Whatever your views may be on poetry, Romantic or otherwise, or on love in more general terms, I do so urge you to watch the following trailer for ‘Bright Star’. It is something for all fans of period drama. Directed by Jane Campion (The Piano) the film,released last year, focuses on Fanny Brawne, the young woman beloved of John Keats and, the film asserts, the inspiration behind much of his most wonderful poetry. It is a story of letters – not just poetic verse – but the notes sent by Keats to Fanny in which he expresses his feelings in terms so moving that by the end of the film you are literally left breathless. I promise you, Keats’ enthusiast that I am, I was not the only person to experience the choking impossibility of speech as the lights went up at the end of film.
I had a really positive response to my promise (some may say threat) to blog regularly on the subject of John Keats. It is a mark of how interesting he is as a man of the early part of the 19th century, as much as his reputation as one of the finest poets in the English language after Shakespeare. People still want to learn more about his life and work.
Before you switch off, or switch over to another blog, I know from my reading of Keats that the reason he is still so widely studied in the 21st century is because what he says has a universality that rings as true today as it did 190 years ago. For example:
But this is human life: the war, the deeds,
The disappointment, the anxiety,
Imagination’s struggles, far and nigh,
All human; bearing in themselves this good,
That they are still the air, the subtle food,
To make us feel existence, and to shew
How quiet death is.
from Endymion, Book II, l.153-159.
And from his letter to his friend John Hamilton Reynolds in 1818, a thought that should stay with anyone who has a longing to be a writer but lets real life get in the way of their dreams or fears they may never be good enough (that’s a lot of us I expect):
“Many have original minds who do not think it – they are led away by custom. Now it appears to me that almost any man may like the spider spin from his own inwards his own airy Citadel”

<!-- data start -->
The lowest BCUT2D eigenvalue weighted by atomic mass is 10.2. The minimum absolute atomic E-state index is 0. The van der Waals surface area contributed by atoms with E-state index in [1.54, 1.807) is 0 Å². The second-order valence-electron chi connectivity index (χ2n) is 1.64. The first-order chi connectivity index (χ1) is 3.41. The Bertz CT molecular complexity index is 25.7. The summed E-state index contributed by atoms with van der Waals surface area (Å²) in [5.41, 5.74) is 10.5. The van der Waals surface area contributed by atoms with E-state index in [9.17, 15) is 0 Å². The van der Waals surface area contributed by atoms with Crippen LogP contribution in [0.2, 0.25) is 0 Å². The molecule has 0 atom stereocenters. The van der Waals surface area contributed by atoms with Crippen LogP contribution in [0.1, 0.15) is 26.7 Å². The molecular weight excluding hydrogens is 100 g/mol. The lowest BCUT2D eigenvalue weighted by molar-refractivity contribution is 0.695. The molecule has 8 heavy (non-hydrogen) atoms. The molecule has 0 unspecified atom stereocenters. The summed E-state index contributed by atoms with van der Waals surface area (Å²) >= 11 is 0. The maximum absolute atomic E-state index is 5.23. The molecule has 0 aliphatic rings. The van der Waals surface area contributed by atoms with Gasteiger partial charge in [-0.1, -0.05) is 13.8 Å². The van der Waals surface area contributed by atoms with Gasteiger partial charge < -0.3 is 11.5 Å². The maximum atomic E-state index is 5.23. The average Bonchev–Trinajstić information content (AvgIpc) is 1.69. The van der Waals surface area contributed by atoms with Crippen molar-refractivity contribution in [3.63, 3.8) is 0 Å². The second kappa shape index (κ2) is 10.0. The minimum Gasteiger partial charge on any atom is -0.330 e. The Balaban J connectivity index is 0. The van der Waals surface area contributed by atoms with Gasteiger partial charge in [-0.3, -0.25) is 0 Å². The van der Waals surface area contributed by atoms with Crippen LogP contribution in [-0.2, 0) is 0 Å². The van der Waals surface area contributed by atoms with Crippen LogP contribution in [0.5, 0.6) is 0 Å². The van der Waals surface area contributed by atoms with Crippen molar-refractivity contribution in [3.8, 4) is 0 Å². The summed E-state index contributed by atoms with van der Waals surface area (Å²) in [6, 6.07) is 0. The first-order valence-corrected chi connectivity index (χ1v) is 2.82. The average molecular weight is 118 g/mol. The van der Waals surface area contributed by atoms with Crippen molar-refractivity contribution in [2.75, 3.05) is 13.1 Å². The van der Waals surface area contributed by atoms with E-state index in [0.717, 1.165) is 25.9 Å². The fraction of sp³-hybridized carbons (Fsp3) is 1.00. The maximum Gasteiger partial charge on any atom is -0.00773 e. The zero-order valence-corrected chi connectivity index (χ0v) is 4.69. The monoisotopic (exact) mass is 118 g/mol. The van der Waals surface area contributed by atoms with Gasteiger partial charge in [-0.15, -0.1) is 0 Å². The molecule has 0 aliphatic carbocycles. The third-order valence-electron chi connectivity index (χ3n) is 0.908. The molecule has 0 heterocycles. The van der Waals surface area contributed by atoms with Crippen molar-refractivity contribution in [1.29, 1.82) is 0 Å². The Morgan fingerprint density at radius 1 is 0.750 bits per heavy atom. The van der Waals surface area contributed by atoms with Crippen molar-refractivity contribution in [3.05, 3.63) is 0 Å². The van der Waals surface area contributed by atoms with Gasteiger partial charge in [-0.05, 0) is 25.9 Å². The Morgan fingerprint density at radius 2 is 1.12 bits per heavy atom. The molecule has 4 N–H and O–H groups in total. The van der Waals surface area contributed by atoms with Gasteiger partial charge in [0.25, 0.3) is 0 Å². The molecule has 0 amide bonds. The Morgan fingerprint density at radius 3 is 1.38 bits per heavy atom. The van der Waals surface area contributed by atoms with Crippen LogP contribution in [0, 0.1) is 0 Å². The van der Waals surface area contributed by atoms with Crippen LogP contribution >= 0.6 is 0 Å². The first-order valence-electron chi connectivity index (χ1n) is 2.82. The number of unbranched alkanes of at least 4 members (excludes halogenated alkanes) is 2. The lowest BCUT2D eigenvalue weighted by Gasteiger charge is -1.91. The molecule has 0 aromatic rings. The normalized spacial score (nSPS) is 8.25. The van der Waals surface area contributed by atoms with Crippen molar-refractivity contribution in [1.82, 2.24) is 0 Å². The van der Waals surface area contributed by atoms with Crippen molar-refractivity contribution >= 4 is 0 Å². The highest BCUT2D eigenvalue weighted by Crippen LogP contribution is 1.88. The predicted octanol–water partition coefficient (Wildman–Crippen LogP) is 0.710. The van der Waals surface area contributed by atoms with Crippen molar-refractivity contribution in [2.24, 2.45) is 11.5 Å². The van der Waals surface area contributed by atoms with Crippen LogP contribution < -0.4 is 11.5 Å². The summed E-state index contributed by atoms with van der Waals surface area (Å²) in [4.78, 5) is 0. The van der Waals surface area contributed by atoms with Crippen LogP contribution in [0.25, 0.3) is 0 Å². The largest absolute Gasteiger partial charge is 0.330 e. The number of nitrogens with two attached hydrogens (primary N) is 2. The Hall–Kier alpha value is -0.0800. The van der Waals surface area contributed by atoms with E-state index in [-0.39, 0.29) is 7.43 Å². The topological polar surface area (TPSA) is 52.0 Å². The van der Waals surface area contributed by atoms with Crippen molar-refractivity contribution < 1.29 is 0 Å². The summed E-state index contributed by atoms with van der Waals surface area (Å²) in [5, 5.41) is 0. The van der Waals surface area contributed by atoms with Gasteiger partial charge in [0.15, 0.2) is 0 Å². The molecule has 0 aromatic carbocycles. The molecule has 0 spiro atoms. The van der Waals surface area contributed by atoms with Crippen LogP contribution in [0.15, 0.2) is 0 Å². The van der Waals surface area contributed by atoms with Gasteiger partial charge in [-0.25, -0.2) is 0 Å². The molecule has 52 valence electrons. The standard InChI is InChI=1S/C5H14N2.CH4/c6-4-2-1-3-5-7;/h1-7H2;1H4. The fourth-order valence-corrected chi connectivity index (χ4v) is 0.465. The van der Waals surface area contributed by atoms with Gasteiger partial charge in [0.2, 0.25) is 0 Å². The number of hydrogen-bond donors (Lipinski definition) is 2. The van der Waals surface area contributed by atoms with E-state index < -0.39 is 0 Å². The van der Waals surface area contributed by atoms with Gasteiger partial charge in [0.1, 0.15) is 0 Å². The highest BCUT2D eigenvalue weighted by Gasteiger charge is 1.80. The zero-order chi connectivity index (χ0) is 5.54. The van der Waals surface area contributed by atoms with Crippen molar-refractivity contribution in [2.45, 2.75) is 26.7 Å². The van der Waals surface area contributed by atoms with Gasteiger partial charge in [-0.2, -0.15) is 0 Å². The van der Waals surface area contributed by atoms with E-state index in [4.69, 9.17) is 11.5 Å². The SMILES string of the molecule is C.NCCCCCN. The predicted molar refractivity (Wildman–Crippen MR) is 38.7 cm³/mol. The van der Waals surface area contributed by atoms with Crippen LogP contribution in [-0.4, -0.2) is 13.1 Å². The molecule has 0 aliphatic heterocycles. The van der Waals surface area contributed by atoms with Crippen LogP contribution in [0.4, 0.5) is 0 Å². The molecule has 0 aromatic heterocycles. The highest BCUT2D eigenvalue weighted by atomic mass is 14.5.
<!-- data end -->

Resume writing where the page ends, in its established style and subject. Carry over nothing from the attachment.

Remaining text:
At the end of the trailer above is an example of the sort of prose he employed when writing to Fanny.
‘I almost wish we were butterflies and liv’d but three summer days – three such days with you I could fill with more delight than fifty common years could ever contain’
However hardened and cynical one might be about love, isn’t it enough to make your heart melt?
So I am setting out to make you fall in love with Mr Keats, as Fanny did, and as many of his circle of male friends did too. I won’t post on the subject every time (still undecided about whether I should set up a blog dedicated to him, but where is the time!) and I realise it might not interest a few of those of you kind enough to look in at my blog on a regular basis. I am only an amateur but can try to offer an insight into his life and and the times he lived in – a time of political upheaval and huge change in science and medicine, a subject Keats studied at a time when anatomy lessons required the services of bodysnatchers, and operations were performed without the use of proper anaesthesia.
He lived to the age of 25, those years full of incident and utterly heartbreaking; his poetry and letters are an example of language as art; his philosophy of life so deeply thoughtful and endearing. Poetry isn’t for everyone (though I think it could be) but the social history alone is fascinating and we are all interested in what makes us human aren’t we?
So, my first recommendation is for you to beg, steal or borrow, literally, a DVD of Bright Star. If you are unmoved by it, then fair enough. I hope you still pop by my blog when I muse on other things. But I hope at least one person reading this finds John Keats does ‘strike the reader as a wording of his own highest thoughts and appear almost a remembrance’ (to John Taylor 1818).